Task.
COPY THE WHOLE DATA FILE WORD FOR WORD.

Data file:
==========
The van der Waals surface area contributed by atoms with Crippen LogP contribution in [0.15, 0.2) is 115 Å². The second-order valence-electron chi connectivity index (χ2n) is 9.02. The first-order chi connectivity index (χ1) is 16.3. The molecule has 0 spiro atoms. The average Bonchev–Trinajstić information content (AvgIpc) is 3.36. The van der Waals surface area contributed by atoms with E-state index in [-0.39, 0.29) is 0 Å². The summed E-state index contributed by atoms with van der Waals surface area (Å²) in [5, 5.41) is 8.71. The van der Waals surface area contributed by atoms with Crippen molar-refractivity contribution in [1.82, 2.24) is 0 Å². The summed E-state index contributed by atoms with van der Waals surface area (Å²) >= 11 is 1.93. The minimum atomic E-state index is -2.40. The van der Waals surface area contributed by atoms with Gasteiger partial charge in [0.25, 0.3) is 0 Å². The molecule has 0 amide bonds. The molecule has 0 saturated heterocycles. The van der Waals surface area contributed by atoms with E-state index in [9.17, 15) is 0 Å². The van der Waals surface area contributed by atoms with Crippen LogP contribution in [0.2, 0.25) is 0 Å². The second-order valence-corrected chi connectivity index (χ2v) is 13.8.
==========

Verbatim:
The van der Waals surface area contributed by atoms with Crippen LogP contribution in [0.15, 0.2) is 115 Å². The second-order valence-electron chi connectivity index (χ2n) is 9.02. The first-order chi connectivity index (χ1) is 16.3. The molecule has 0 spiro atoms. The average Bonchev–Trinajstić information content (AvgIpc) is 3.36. The van der Waals surface area contributed by atoms with E-state index in [-0.39, 0.29) is 0 Å². The summed E-state index contributed by atoms with van der Waals surface area (Å²) in [5, 5.41) is 8.71. The van der Waals surface area contributed by atoms with Crippen molar-refractivity contribution in [1.82, 2.24) is 0 Å². The summed E-state index contributed by atoms with van der Waals surface area (Å²) >= 11 is 1.93. The minimum atomic E-state index is -2.40. The van der Waals surface area contributed by atoms with Gasteiger partial charge in [0.25, 0.3) is 0 Å². The molecule has 0 amide bonds. The molecule has 0 saturated heterocycles. The van der Waals surface area contributed by atoms with E-state index in [9.17, 15) is 0 Å². The van der Waals surface area contributed by atoms with Crippen LogP contribution in [0.2, 0.25) is 0 Å². The second-order valence-corrected chi connectivity index (χ2v) is 13.8.